If you have read much about Medicaid planning, you have no doubt learned of the various protections available for community spouses.

What is a “community spouse” and exactly who qualifies?

“Community spouse” is Medicaid lingo for the husband or wife of a Medicaid applicant. To qualify as a community spouse, there are two simple requirements. First, you must be the husband or wife of an “institutionalized spouse,” meaning a person who resides in a medical institution or nursing facility and is “likely to remain there for at least 30 consecutive days.” Second, you cannot also be receiving long term care in a medical institution or nursing facility.

Most community spouses live in a home or apartment, in a personal care home, or in an assisted living facility.

But if both spouses reside in a nursing facility or hospital, and are both expected to remain 30 days or more, neither one is a community spouse. To qualify for Medicaid, each would have to spend down to the applicable limits and meet the other eligibility requirements.

For you legal types who want citations to the definition of community spouse, you can find the federal statute at 42 U.S.C. §1396r-5(h) and the Pennsylvania regulation at 55 Pa. Code  § 178.2.

Do You Need Medicaid Planning?


412-531-7123 (Western PA)
215-600-0250 (Eastern PA)

Schedule a consultation call

Order Your Guide

Can Medicaid pay for a loved one's nursing home care?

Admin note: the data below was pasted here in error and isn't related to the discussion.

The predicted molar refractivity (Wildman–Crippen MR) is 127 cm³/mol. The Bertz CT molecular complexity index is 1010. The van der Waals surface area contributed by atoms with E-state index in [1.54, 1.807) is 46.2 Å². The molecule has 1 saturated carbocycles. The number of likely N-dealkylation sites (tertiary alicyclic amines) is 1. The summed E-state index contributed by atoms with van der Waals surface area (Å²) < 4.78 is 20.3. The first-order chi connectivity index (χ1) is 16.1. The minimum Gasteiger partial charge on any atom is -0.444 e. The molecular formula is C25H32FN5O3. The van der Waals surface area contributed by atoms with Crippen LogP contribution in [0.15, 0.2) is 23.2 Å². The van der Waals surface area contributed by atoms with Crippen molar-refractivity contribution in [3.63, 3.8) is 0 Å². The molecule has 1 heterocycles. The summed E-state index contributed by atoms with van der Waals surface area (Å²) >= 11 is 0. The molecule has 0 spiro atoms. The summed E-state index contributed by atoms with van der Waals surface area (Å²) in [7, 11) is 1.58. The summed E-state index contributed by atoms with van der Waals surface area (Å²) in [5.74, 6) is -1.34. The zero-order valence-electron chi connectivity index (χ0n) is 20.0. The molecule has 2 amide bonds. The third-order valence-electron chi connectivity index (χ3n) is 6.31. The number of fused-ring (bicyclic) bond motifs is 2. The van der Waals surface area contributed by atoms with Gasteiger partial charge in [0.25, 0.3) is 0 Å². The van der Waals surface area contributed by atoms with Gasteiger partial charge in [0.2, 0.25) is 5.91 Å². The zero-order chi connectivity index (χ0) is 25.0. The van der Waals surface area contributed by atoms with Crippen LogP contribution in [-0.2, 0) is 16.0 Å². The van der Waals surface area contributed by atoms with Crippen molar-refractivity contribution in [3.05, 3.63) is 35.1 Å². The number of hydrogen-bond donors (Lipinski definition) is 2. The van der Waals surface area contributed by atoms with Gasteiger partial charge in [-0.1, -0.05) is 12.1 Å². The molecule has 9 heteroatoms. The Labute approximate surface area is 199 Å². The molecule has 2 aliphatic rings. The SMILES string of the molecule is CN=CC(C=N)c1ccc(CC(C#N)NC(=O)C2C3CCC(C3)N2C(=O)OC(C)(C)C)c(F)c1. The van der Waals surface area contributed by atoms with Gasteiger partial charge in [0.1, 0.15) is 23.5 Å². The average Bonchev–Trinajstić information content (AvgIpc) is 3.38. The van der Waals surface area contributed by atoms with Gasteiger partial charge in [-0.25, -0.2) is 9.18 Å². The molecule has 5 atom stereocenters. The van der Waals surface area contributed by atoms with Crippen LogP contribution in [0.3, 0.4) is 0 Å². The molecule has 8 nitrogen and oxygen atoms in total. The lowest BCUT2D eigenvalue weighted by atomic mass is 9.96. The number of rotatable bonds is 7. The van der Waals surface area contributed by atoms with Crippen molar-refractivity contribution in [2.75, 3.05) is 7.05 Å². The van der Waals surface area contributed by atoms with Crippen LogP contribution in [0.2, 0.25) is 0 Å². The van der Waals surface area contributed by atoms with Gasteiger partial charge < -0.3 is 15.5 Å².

Our informational guide explains everything you need know about Pennsylvania’s Medicaid laws in clear, understandable terms.

FREE + $6.95 shipping & handling

Learn More

Related Posts

The #1 Problem in Powers of Attorney

The #1 Problem in Powers of Attorney

In the many powers of attorney I see in my line of work, one problem recurs over and over again. And it’s costing families tens of thousands, and even hundreds of thousands, of dollars in asset protection. The number one problem is inadequate gifting provisions. If...

Who has capacity to make a will?

Who has capacity to make a will?

Fundamental to the validity of any last will and testament is that the testator (person whose will it is, and who is signing the documents) had capacity at the time of execution. By statute, a testator in Pennsylvania must be “of sound mind” to make a will. (20 Pa....

Share This